June 29, 2016

Intermittent clouds

Bilek aims to build demo cars with lasting power

Gary Bilek, right, can't compete in the demolition derby at the Medina County fair, but he does build cars for competitors like Kristen Frantz. (RON SCHWANE / GAZETTE)

Gary Bilek, right, can’t compete in the demolition derby at the Medina County fair, but he does build cars for competitors like Kristen Frantz. (RON SCHWANE / GAZETTE)


Brad Bournival

The Gazette

MEDINA — Fans will gather next week at the grandstand of the Medina County Fairgrounds ready to hear the engines roar and listen for the loud crashes of the demolition derby.

Gary Bilek, one of its biggest fans will be front and center in the pit, cheering on the competitors with a special eye on Kristen Frantz of Seville and her brother Dusty from Spencer.

The one difference with Bilek is the 6-foot-1, 155-pound Barberton resident will rely mainly on his sight when the cars run headlong into each other. Bilek, who is missing the nerves that connect the inner ear to his brain, was born deaf, but that hasn’t stopped his love for the sport.

“Like most guys, he likes the crash and the bang,” Gary’s wife Kim Bilek said. “He enjoys building those cars.

“He always enjoyed the building of the car more than the racing part. He’s just as happy for the guys as he is for his personal achievement.”

And Gary, 55, has certainly done his share of building. Since 1998, he has constructed over 50 cars for the demolition derby at the Medina County Fair. He’s built three winning cars and watched Kristen Frantz finish second in 2011.

For the fourth year in a row, both Kristen and Dusty Frantz will have cars in the derby. The building of those cars has become a labor of love for Bilek, who works in the service department at the Medina Auto Mall.

A gearhead at heart, he’s been around cars his entire life. In fact, as soon as the derby is over, he said he is already thinking about the next year’s event.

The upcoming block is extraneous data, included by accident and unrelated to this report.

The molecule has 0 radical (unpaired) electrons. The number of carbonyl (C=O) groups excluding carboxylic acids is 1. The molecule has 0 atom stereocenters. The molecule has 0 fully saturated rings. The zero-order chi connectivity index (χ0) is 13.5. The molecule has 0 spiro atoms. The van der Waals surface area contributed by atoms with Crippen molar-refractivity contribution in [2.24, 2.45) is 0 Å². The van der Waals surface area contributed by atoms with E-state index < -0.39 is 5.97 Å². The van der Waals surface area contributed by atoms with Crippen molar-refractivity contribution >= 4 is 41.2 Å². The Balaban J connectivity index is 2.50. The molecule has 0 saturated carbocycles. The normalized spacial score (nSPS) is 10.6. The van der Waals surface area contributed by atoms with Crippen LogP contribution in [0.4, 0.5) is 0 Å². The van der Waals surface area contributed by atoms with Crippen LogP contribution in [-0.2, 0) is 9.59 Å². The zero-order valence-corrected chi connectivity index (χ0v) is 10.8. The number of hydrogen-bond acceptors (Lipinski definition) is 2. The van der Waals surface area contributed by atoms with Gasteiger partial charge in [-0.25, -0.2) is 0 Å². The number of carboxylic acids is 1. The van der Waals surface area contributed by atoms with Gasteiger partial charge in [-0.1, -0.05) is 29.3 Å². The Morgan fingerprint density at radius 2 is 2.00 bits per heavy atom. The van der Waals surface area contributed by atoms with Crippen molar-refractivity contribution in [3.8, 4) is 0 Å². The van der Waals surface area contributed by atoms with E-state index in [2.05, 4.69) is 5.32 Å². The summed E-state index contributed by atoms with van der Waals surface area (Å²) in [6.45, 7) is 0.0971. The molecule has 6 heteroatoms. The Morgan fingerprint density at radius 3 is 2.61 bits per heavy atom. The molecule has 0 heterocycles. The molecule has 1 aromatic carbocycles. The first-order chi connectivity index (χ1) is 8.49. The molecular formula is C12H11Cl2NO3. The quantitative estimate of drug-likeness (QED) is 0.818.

“Gary comes from an automotive family,” Kim said. “His dad decided he was going to learn a trade since he was deaf. Since (his father) was a mechanic, he shuttled Gary toward auto body work because he didn’t have to hear to do it. Although he’s very good at repairing engines. His family calls him the car whisperer.

“He has been a car junkie all his life. He decided when he first got his driver’s license that he wanted to go and enter a car at the Barberton Speedway. The very first race he raced, he won. He did stock car racing for several years. The demo derby is an extension of that.”

The racing aspect ended soon after he married his wife in 1981, but more because as she put it, “it’s not an inexpensive hobby.”

The desire did not, which is why you’ll see Gary dancing and whooping it up along the fence as his cars try to become the last one standing.

He calls the derby his dream and can’t picture a day when he’s not working on cars. He gave a one-word answer to what the fair means to him.


That fun will play out this year with Kristen in a 1999 Ford Escort and Dusty in a 1966 Ford Fairlane. While some build cars to grab the impact of the head-on collisions and others make sure fluids are sealed, Gary has the answer.

“You build the car for the end of the race,” he said.

That’s how Keith Case of Seville won three times in Gary Bilek built cars and it’s where the finalists gain the upper hand.

Win or lose, Bilek, who has a photo album overflowing with derby pictures, will be there sizing up the competition before the first crash and smiling every time one of the Frantz’s knocks a contestant out.

Contact Brad Bournival at sports@medina-gazette.com.